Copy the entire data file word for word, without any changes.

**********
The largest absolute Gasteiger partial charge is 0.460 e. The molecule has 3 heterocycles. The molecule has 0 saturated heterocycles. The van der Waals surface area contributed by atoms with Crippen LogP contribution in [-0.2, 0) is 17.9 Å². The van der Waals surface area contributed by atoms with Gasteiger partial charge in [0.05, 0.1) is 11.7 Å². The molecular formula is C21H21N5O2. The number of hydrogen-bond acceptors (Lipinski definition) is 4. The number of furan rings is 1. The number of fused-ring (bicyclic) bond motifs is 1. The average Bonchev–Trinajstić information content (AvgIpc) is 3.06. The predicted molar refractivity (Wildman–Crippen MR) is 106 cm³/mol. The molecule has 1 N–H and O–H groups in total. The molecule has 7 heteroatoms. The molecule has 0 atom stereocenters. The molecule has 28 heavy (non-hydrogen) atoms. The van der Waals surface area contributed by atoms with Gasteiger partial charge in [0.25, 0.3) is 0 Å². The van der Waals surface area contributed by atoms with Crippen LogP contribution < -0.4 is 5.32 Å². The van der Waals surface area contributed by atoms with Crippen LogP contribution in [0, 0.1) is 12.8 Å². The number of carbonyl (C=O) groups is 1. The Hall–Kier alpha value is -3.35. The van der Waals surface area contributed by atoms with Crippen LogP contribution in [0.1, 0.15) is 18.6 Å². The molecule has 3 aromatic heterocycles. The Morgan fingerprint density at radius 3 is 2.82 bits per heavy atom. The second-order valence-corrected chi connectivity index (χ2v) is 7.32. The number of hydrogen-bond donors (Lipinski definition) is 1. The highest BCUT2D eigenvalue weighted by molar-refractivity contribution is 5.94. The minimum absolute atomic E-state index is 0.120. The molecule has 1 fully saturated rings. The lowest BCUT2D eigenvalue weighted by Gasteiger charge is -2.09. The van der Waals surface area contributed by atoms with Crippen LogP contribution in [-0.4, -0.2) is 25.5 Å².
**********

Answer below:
The largest absolute Gasteiger partial charge is 0.460 e. The molecule has 3 heterocycles. The molecule has 0 saturated heterocycles. The van der Waals surface area contributed by atoms with Crippen LogP contribution in [-0.2, 0) is 17.9 Å². The van der Waals surface area contributed by atoms with Gasteiger partial charge in [0.05, 0.1) is 11.7 Å². The molecular formula is C21H21N5O2. The number of hydrogen-bond acceptors (Lipinski definition) is 4. The number of furan rings is 1. The number of fused-ring (bicyclic) bond motifs is 1. The average Bonchev–Trinajstić information content (AvgIpc) is 3.06. The predicted molar refractivity (Wildman–Crippen MR) is 106 cm³/mol. The molecule has 1 N–H and O–H groups in total. The molecule has 7 heteroatoms. The molecule has 0 atom stereocenters. The molecule has 28 heavy (non-hydrogen) atoms. The van der Waals surface area contributed by atoms with Gasteiger partial charge in [0.25, 0.3) is 0 Å². The van der Waals surface area contributed by atoms with Crippen LogP contribution < -0.4 is 5.32 Å². The van der Waals surface area contributed by atoms with Crippen LogP contribution in [0, 0.1) is 12.8 Å². The number of carbonyl (C=O) groups is 1. The Hall–Kier alpha value is -3.35. The van der Waals surface area contributed by atoms with Crippen LogP contribution in [0.1, 0.15) is 18.6 Å². The molecule has 3 aromatic heterocycles. The Morgan fingerprint density at radius 3 is 2.82 bits per heavy atom. The second-order valence-corrected chi connectivity index (χ2v) is 7.32. The number of hydrogen-bond donors (Lipinski definition) is 1. The highest BCUT2D eigenvalue weighted by molar-refractivity contribution is 5.94. The minimum absolute atomic E-state index is 0.120. The molecule has 1 fully saturated rings. The lowest BCUT2D eigenvalue weighted by Gasteiger charge is -2.09. The van der Waals surface area contributed by atoms with Crippen LogP contribution in [-0.4, -0.2) is 25.5 Å².